1887
Volume 6, Issue 2
  • ISSN 2213-1272
  • E-ISSN: 2213-1280
USD
Buy:$35.00 + Taxes

Abstract

Abstract

This chapter analyzes conflict discourse between domestic partners/couples. The interactions, recorded in Rosario, Uruguay, were part of a larger study on the refusal behavior of Uruguayan women in various spheres of life (domains). From this corpus, 41 refusal sequences were extracted in which a female participant rejected or refused her male partner in some respect (e.g. request, offer, suggestion). Refusal sequences found in couples talk positively correlated with aggravating moves and the use of upgraders, and negatively with mitigating moves and the use of downgraders. These results are discussed in terms of Wolfson’s (1988) Bulge theory of social distance.

Loading

Article metrics loading...

/content/journals/10.1075/jlac.00013.kai
2018-11-26
2019-12-11
Loading full text...

Full text loading...

References

  1. Alberts, Janet
    1990 “The Use of Humor in Managing Couples’ Conflict Interactions.” InIntimates in Conflict: A Communication Perspective, edited byDudley Cahn, 105–120. Hillsdale, NJ: Lawrence Erlbaum.
    [Google Scholar]
  2. Allami, Hamid, and Amin Naeimi
    2011 “A Cross-Linguistic Study of Refusals: An Analysis of Pragmatic Competence Development in Iranian EFL Learners.” Journal of Pragmatics43: 385–406. 10.1016/j.pragma.2010.07.010
    https://doi.org/10.1016/j.pragma.2010.07.010 [Google Scholar]
  3. Amaral, Patrícia, and Ana Maria Carvalho
    (eds) 2014Portuguese-Spanish Interfaces: Diachrony, Synchrony, and Contact. Amsterdam/Philadelphia: John Benjamins. 10.1075/ihll.1
    https://doi.org/10.1075/ihll.1 [Google Scholar]
  4. Austin, John
    1962How to Do Things with Words. Cambridge, MA: Harvard University Press.
    [Google Scholar]
  5. Beebe, Leslie, and Martha Clark Cummings
    1996 “Natural Speech Act Data Versus Written Questionnaire Data: How Data Collection Method Affects Speech Act Performance.” InSpeech Acts Across Cultures: Challenges to Communication in a Second Language. Berlin, edited bySusan Gass, and Neu Joyce, 65–86. Mouton de Gruyter.
    [Google Scholar]
  6. Beebe, Leslie, Tomoko Takahashi, and Robin Uliss-Weltz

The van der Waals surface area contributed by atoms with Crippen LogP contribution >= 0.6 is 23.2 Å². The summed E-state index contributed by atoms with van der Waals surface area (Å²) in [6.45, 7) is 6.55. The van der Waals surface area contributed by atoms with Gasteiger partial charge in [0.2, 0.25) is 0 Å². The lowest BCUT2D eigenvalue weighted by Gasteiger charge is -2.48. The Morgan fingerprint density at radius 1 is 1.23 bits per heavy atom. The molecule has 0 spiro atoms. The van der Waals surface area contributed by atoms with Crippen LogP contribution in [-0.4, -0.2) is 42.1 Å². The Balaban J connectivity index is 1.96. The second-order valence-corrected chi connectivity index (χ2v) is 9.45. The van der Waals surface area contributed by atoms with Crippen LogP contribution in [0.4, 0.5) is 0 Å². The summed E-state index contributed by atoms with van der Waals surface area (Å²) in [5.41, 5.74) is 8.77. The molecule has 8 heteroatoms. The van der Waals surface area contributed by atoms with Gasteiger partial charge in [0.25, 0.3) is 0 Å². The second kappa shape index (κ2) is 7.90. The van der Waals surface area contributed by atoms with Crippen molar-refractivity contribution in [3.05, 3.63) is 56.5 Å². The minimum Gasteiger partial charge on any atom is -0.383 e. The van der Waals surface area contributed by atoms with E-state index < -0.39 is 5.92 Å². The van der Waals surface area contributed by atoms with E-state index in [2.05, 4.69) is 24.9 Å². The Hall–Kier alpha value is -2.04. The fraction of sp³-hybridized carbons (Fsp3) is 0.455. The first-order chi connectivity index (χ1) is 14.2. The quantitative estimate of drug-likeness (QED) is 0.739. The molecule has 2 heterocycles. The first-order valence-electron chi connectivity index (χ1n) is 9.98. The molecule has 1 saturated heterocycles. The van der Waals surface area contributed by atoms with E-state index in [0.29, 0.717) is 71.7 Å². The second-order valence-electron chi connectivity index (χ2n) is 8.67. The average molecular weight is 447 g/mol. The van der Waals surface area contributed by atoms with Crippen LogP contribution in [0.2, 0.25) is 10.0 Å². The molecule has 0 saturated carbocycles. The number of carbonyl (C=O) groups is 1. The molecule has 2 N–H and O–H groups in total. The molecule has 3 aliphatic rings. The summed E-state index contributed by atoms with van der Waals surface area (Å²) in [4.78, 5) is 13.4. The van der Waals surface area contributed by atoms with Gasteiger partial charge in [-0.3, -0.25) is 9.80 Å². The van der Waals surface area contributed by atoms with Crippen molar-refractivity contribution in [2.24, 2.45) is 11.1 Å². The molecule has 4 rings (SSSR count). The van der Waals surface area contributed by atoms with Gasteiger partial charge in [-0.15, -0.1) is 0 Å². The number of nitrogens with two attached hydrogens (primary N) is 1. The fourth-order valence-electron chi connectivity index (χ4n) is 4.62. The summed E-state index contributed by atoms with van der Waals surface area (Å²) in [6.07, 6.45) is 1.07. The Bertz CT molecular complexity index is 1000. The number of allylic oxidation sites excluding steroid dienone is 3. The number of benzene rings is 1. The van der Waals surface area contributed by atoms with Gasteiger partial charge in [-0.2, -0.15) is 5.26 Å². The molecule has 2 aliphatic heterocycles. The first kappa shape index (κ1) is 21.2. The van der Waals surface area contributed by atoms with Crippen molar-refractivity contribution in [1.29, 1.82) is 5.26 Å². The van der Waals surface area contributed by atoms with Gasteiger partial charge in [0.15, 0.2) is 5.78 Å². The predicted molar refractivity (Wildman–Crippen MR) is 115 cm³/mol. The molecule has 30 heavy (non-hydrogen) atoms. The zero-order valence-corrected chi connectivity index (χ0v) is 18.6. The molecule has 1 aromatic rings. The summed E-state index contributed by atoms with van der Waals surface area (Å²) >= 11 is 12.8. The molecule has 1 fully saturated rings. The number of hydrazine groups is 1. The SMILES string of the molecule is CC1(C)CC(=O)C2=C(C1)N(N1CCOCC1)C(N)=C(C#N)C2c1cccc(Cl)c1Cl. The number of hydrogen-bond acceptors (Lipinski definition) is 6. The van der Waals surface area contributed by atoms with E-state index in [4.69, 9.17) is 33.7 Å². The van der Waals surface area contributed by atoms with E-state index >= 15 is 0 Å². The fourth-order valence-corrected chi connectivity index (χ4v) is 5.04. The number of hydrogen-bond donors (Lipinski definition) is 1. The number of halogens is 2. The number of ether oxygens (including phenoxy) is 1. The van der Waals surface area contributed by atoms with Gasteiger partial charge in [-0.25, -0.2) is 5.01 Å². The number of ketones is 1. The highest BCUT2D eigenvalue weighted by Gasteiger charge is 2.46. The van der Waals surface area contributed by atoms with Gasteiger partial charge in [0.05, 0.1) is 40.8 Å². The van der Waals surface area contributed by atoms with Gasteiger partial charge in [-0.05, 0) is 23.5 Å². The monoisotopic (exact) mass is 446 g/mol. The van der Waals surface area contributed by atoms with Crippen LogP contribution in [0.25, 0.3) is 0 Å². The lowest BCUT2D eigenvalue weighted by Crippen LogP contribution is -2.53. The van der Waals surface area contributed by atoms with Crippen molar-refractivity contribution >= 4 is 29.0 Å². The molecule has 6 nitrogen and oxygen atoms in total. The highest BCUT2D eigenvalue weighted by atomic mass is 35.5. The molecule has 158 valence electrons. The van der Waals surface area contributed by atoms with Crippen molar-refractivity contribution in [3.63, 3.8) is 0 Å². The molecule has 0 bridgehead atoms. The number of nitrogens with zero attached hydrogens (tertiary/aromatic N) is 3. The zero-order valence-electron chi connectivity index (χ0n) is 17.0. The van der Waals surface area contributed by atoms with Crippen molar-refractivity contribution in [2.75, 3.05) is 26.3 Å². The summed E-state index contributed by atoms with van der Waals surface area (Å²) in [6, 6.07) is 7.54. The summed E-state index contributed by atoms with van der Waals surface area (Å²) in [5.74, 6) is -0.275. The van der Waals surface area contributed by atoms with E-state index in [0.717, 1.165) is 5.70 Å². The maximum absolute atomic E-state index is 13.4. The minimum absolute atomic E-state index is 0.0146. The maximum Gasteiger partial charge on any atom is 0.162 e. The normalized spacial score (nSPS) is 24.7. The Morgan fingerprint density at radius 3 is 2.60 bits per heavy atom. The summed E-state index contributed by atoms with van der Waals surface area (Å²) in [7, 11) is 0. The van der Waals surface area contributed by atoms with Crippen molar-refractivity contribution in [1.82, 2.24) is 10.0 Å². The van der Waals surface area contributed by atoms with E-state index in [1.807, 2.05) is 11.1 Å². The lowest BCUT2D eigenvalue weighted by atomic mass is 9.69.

1990 “Pragmatic Transfer in ESL Refusals.” InDeveloping Communicative Competence in a Second Language, edited byRobin Scarcella, Elaine Andersen, and Stephen Krashen, 55–73. New York: Newbury House.
    [Google Scholar]
  7. Bella, Spyridoula
    2011 “Mitigation and Politeness in Greek Invitation Refusals: Effects of Length of Residence in the Target Community and Intensity of Interaciton on Non-Native Speakers’ Performance.” Journal of Pragmatics43: 1718–1740. 10.1016/j.pragma.2010.11.005
    https://doi.org/10.1016/j.pragma.2010.11.005 [Google Scholar]
  8. Bernard, H. Russell, and Gery W. Ryan
    2010Analyzing Qualitative Data. Los Angeles: SAGE Publications, Inc.
    [Google Scholar]
  9. Blum-Kulka, Shoshana, Juliane House, and Gabriele Kasper
    (eds) 1989Cross-Cultural Pragmatics: Requests and Apologies. Norwood, NJ: Ablex Publishing Company.
    [Google Scholar]
  10. Boxer, Diana
    1993 “Social Distance and Speech Behavior: The Case of Indirect Complaints.” Journal of Pragmatics19: 103–25. 10.1016/0378‑2166(93)90084‑3
    https://doi.org/10.1016/0378-2166(93)90084-3 [Google Scholar]
  11. 2002Applying Sociolinguistics: Domains and Face-to-Face Interaction. Amsterdam/Philadelphia: John Benjamins. 10.1075/impact.15
    https://doi.org/10.1075/impact.15 [Google Scholar]
  12. Brown, Gillian, and George Yule
    1983Discourse Analysis. Cambridge: Cambridge University Press. 10.1017/CBO9780511805226
    https://doi.org/10.1017/CBO9780511805226 [Google Scholar]
  13. Brown, Penelope, and Stephen C. Levinson
    1987Politeness. Cambridge: Cambridge University Press. 10.1017/CBO9780511813085